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ER 2: Opposite Action

Opposite action is more than a skill. It is a philosophy of life. Like dialectics or radical acceptance or mindfulness, this is a DBT skill that we can learn through exercises, but then it becomes a lifetime practice to apply over and over again. The potency, the fluidity, the nuance, and the subtlety of this skill takes time and practice to fully appreciate.

Opposite action is doing just the opposite of what our impulsive urges or cravings are telling us to do. It is like getting up and going out for a walk into a cold wind when one just wants relax at home where it is quiet and cozy and warm. Opposite action is not easy, so we also want to accompany ourselves with mindfulness and self-compassion, instead of putting our head down, gritting our teeth, and white-knuckling our way through. We might discover that the cold wind is invigorating and makes us feel alive and happy!

This is a skill to practice before one is totally comfortable with fully experiencing an emotion. It helps us to get more and more comfortable with uncomfortable situations and with feeling what we feel. It is the skill of choice when the intensity of the emotion is not justified by the situation, when the emotion is not helping us to meet our goals in the situation, or when we are avoiding what needs to be done.

The first step is to turn toward the emotion or turn toward our inner experience and ask ourselves what is the action urge that we are feeling. ("What is the urge? What do I feel like doing?") As we enter into the space of urges and cravings we are trying to being mindfully aware of the powerful potential and instinctive energy to do or say something. The more mindful awareness we have of urges and cravings, the greater mental space we have around it. That mental space of pure awareness does not have urges and cravings, but just observes and recognizes...and gives us the space to choose how to act.

For some people the action urge of an emotion is apparent before the emotion is identifiable. Try and see if you notice, for example, is there an URGE or a CRAVING or an IMPULSIVE REACTION.

Basic common urges for each emotion include:

FEAR or ANXIETY - avoid


SADNESS - isolate, rest

SHAME or VULNERABILITY - hide, disconnect

GUILT - apologize, repair

DISGUST - push away, avoid

ENVY - compete, grab, or undermine

JEALOUSY - cling, possess

LOVE - approach, embrace

Observing urges gives us the clarity we need to regulate an emotion. The key is to do opposite action when the emotion is not justified (i.e. there is no real threat) or not effective (it is not helping us reach our goals). The emotion can be totally understandable, but there is no threat to our health or welfare or the emotion does not help us to effectively solve the underlying problem. Opposite action will regulate an unwanted emotion.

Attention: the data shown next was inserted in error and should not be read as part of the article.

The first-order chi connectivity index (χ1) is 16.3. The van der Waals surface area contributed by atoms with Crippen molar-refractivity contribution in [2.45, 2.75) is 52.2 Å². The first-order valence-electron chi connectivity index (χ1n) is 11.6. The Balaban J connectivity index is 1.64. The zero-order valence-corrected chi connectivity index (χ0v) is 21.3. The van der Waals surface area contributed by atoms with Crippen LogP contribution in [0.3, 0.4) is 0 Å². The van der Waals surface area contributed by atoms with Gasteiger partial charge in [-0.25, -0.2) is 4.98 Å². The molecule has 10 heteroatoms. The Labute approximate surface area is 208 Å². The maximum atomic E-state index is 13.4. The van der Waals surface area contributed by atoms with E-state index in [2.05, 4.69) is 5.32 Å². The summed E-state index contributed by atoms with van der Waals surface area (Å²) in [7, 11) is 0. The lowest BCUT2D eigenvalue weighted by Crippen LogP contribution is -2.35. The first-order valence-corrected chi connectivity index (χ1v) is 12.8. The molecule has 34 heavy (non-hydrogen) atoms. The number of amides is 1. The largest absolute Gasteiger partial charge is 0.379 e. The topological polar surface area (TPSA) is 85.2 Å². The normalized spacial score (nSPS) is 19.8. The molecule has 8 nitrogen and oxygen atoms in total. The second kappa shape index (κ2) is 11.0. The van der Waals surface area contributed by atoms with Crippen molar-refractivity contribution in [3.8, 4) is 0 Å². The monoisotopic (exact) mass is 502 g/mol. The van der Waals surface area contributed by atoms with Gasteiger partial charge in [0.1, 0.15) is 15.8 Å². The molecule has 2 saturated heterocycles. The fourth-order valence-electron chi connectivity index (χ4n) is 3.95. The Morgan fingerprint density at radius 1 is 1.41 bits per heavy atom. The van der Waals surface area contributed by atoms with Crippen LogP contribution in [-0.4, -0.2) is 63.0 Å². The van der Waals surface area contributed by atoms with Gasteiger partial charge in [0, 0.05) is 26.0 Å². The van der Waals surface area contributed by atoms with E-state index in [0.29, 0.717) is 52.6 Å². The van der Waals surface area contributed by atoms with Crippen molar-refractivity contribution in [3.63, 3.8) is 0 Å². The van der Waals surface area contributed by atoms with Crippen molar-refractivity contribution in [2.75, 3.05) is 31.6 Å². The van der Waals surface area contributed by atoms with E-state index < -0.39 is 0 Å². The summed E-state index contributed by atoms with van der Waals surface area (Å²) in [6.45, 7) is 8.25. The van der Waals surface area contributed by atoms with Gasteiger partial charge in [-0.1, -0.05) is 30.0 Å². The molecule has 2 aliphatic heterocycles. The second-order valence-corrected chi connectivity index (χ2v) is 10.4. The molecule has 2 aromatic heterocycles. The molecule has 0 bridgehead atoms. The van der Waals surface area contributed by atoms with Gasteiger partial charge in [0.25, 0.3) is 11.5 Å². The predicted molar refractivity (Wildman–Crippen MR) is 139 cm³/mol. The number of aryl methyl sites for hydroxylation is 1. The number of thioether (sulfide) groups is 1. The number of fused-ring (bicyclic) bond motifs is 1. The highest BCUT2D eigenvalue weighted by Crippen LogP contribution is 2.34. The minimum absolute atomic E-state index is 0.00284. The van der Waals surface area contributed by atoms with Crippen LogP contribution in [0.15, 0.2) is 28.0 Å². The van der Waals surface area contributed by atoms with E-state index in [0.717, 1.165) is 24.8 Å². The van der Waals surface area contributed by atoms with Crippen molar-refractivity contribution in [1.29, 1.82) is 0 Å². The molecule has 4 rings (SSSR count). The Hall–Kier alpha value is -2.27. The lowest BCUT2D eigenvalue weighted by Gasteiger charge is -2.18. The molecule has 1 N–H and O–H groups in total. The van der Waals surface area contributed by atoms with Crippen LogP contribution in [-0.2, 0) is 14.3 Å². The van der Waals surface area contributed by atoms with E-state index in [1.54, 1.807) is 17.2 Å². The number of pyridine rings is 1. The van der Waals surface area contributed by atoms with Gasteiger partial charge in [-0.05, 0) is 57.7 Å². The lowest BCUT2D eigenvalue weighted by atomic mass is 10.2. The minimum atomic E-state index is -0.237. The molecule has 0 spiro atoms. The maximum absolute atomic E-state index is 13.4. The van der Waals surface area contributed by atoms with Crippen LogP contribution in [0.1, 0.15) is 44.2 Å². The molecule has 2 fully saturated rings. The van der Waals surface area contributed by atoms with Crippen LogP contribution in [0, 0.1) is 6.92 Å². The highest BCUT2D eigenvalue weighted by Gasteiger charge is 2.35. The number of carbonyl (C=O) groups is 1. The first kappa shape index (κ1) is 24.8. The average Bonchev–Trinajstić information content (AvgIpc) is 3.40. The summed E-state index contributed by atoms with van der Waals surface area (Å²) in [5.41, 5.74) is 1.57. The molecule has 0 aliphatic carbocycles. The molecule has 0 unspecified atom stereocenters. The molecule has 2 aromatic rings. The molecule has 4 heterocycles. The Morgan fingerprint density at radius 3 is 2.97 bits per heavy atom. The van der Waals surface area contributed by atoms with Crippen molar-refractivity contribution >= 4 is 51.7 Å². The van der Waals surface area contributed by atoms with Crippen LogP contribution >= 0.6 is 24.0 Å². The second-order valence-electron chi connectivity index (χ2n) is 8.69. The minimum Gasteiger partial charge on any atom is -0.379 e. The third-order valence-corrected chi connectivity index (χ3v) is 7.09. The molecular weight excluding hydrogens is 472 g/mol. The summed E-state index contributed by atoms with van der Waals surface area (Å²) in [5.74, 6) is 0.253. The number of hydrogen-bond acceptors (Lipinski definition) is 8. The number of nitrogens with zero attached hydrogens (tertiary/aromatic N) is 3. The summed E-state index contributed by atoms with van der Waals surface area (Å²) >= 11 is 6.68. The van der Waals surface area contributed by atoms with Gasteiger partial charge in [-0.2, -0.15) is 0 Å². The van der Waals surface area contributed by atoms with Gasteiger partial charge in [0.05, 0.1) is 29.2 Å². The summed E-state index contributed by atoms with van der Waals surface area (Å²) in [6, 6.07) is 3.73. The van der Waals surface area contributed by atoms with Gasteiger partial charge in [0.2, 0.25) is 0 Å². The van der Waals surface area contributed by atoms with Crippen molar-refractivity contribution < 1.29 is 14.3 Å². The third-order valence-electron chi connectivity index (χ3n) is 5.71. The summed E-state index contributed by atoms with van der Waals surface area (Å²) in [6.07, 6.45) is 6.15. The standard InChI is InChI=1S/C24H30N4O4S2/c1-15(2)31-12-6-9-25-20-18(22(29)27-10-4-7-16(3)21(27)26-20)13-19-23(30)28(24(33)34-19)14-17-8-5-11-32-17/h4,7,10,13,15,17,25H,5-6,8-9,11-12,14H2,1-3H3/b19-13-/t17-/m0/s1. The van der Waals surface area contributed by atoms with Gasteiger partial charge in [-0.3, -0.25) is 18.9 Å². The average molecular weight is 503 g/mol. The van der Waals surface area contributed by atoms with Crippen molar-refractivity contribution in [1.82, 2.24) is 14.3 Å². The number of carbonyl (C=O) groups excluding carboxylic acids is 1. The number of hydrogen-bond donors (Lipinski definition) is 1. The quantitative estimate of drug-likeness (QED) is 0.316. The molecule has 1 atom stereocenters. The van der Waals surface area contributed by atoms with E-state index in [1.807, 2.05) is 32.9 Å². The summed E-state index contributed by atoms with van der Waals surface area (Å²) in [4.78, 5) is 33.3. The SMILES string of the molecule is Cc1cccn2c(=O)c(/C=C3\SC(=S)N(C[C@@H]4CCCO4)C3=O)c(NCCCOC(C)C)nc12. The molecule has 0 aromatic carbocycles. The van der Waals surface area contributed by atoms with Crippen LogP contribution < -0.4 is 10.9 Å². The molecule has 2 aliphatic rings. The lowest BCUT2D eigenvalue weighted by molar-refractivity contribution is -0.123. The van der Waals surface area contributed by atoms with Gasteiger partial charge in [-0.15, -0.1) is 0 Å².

When practicing Opposite Action, do it over and over!

What do you do? If your emotion is:

FEAR or ANXIETY, then do what you are afraid of doing, for example, approach instead of avoiding, act now instead of postponing, move toward instead of moving away.

ANGER or FRUSTRATION, then gently avoid or even be kind and genuinely empathic instead of attacking.

SADNESS, then get active, engage in pleasant events, approach, and don't isolate.

SHAME OR VULNERABILITY and if there is no threat of being ridiculed or rejected by others, then stop hiding the behavior and do it over and over again in a group that will not criticize you.

GUILT and if your behavior does not violate your values, then continue the behavior and stop apologizing for it.

DISGUST and if there is no danger of contamination or harm, bring the disgusting item or person very close to you and keep it there, even embracing the person and distracting yourself from disgusting thoughts.

ENVY, then count your blessings and inhibit urges to diminish or take what others have.

JEALOUSY, then when there is no threat to what you possess, lot go of controlling others and share what you have.

LOVE (yes, love can be unjustified, for example, when the person we love does not treat us well), then avoid and block all forms of contact with the person.


Pay attention to your experience.

Keep your eyes and ears open.

Keep a confident posture and voice tone.

Let opposite action do the work! There is no need to suppress the emotion! Do it all the way because only doing it halfway is not a complete opposite and it doesn't work. (Going to a party when you are shy, but not talking to anyone is only halfway. Pretending to be sweet and kind, but thinking, "I can't stand you, you are a jerk" is only halfway.)

Opposite action is a way of life. Attached is a worksheet to follow step-by-step to practice and fill out completely. Let me know how it goes!

Opposite Action to Change Emotions
Download PDF • 54KB

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